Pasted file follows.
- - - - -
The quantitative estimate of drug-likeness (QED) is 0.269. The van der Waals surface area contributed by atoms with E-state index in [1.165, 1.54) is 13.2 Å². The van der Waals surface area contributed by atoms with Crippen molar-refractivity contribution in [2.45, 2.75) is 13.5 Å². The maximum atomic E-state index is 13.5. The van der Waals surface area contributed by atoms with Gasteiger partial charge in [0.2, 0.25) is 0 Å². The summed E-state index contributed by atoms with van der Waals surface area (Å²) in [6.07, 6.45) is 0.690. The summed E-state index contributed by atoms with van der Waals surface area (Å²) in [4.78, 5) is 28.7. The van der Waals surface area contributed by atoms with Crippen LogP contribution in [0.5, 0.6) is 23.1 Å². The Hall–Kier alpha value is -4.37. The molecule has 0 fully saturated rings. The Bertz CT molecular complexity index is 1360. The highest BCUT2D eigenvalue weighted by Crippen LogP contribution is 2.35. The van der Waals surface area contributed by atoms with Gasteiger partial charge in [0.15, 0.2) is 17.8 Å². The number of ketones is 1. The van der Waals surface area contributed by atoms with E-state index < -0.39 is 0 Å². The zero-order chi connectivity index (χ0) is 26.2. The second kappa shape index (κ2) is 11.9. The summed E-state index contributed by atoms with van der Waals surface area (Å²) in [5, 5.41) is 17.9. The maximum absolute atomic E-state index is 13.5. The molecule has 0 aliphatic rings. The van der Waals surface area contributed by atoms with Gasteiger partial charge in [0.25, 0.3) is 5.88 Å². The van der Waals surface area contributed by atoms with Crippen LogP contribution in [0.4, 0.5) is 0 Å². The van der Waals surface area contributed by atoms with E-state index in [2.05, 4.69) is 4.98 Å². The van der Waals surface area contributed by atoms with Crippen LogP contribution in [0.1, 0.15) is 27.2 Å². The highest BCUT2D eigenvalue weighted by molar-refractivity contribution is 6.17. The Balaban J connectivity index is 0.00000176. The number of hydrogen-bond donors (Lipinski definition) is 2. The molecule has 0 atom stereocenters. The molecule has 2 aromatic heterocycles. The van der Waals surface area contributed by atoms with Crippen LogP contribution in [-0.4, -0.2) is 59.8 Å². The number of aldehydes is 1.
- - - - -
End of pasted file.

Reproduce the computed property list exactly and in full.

The quantitative estimate of drug-likeness (QED) is 0.269. The van der Waals surface area contributed by atoms with E-state index in [1.165, 1.54) is 13.2 Å². The van der Waals surface area contributed by atoms with Crippen molar-refractivity contribution in [2.45, 2.75) is 13.5 Å². The maximum atomic E-state index is 13.5. The van der Waals surface area contributed by atoms with Gasteiger partial charge in [0.2, 0.25) is 0 Å². The summed E-state index contributed by atoms with van der Waals surface area (Å²) in [6.07, 6.45) is 0.690. The summed E-state index contributed by atoms with van der Waals surface area (Å²) in [4.78, 5) is 28.7. The van der Waals surface area contributed by atoms with Crippen LogP contribution in [0.5, 0.6) is 23.1 Å². The Hall–Kier alpha value is -4.37. The molecule has 0 fully saturated rings. The Bertz CT molecular complexity index is 1360. The highest BCUT2D eigenvalue weighted by Crippen LogP contribution is 2.35. The van der Waals surface area contributed by atoms with Gasteiger partial charge in [0.15, 0.2) is 17.8 Å². The number of ketones is 1. The van der Waals surface area contributed by atoms with E-state index < -0.39 is 0 Å². The zero-order chi connectivity index (χ0) is 26.2. The second kappa shape index (κ2) is 11.9. The summed E-state index contributed by atoms with van der Waals surface area (Å²) in [5, 5.41) is 17.9. The maximum absolute atomic E-state index is 13.5. The molecule has 0 aliphatic rings. The van der Waals surface area contributed by atoms with Gasteiger partial charge in [0.25, 0.3) is 5.88 Å². The van der Waals surface area contributed by atoms with Crippen LogP contribution in [0.4, 0.5) is 0 Å². The van der Waals surface area contributed by atoms with E-state index in [2.05, 4.69) is 4.98 Å². The van der Waals surface area contributed by atoms with Crippen LogP contribution in [0.1, 0.15) is 27.2 Å². The highest BCUT2D eigenvalue weighted by molar-refractivity contribution is 6.17. The Balaban J connectivity index is 0.00000176. The number of hydrogen-bond donors (Lipinski definition) is 2. The molecule has 0 atom stereocenters. The molecule has 2 aromatic heterocycles. The van der Waals surface area contributed by atoms with Crippen LogP contribution in [-0.4, -0.2) is 59.8 Å². The number of aldehydes is 1.